NTSB Holds Hearing On Southwest 1380 Accident


An FAA certification official said on Wednesday that Boeing 737 engine inlets might require design changes in the wake of a Southwest Airlines accident last April in which an uncontained engine failure breached the cabin and caused the death of a passenger. Testifying at an NTSB fact-finding hearing on the accident, another FAA official said it’s “not impossible” to set a life limit on engine fan blades.

So far, investigation into the Southwest Flight 1380 accident has determined that one of the left engine fan blades separated at the root due to a fatigue crack. The blade then broke into several pieces, causing damage to the engine inlet and fan cowl that the NTSB qualified as “unexpected” for a fan blade out (FBO) event. A portion of fan cowl separated from the engine, striking the fuselage near the window within three seconds of the FBO, according to the NTSB’s accident summary. The impact knocked out a window and passenger Jennifer Riordan was partially pulled through the opening by the sudden decompression. Although the cabin crew and fellow passengers were eventually able to pull her back into the aircraft, she sustained fatal injuries.

At Wednesday’s hearing, the NTSB questioned witnesses from CFM International, Southwest Airlines, the FAA, Boeing and United Technologies Aerospace Systems on the CFM56-7B engine fan blades, inlet and fan cowl. Questions focused on several issues, including a similar FBO event that occurred on Southwest Flight 3472 on Aug. 27, 2016. Prior to the 2016 event, which witnesses said was the first instance of a fan blade separation in a CFM56-7B engine, the engine type had been in service for over 20 years for a total of nearly 300 million flight hours.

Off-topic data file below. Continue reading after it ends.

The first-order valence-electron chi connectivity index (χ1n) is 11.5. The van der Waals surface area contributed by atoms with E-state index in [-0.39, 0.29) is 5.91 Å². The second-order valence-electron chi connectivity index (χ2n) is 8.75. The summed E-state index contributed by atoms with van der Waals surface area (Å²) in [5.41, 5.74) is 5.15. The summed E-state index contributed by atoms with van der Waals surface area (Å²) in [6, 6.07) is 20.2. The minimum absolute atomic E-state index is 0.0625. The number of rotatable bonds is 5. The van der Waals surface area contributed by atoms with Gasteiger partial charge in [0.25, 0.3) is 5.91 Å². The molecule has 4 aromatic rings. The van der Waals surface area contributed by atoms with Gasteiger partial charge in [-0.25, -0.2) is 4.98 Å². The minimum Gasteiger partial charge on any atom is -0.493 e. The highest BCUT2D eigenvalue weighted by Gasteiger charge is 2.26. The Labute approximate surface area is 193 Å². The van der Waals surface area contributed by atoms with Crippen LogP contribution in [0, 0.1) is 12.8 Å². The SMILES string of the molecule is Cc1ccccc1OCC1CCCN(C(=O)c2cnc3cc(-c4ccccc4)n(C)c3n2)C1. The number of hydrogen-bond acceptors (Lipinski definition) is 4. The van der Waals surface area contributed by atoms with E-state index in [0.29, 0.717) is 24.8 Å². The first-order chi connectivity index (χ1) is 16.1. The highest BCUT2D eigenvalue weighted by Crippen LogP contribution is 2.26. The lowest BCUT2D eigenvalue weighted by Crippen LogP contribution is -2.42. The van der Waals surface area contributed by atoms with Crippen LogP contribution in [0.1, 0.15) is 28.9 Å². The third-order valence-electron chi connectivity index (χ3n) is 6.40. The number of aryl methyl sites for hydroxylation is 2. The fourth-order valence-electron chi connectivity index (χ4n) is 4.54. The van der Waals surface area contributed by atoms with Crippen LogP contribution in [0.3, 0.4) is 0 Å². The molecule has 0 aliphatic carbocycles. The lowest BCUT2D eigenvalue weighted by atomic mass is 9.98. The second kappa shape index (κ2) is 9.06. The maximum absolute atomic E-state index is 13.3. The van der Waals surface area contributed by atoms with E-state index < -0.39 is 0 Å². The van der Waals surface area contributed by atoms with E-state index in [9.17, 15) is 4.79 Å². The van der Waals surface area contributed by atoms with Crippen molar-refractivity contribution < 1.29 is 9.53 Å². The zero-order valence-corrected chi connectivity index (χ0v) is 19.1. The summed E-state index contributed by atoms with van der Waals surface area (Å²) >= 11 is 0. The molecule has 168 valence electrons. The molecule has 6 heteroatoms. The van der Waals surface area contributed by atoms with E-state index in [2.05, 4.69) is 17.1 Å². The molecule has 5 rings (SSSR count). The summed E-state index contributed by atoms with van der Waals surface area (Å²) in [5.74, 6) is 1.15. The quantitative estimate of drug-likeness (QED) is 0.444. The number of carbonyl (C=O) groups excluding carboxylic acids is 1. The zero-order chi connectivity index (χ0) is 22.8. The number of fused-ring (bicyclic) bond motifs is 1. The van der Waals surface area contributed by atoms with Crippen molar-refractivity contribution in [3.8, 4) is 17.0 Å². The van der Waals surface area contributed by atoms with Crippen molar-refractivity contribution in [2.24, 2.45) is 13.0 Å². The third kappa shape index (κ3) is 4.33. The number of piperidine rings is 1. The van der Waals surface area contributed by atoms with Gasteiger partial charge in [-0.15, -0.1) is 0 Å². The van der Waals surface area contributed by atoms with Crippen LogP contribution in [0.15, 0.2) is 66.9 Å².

New fan blade testing procedures were put into place after the 2016 failure and, according to CFM International Engineering Leader for the CFM56 Mark Habedank, eight engine blades have been found and pulled from service with new ultrasonic and eddy current inspection procedures. However, at the time of the accident Southwest Flight 1380 was not affected by the service bulletins issued.

When asked at the hearing, FAA Transport Standards Branch representative Victor Wicklund stated that, although production inlets are not required to be included in certification testing, if an inlet was included and test damage mirrored that found in the Southwest 1380 accident, it would most likely qualify as a certification failure that would require corrective action and design changes. After the 2016 blade failure, no airplane safety issues were found with the engine inlet.

The hearing is just one part of the ongoing investigation. “Investigators also have been working on, and will continue to work on, other issues that will not be covered in this hearing, issues such as cabin safety, operational factors, window separation and others,” said Chairman of the Board of Inquiry T. Bella Dinh-Zarr. The final report is not expected to be released for several months.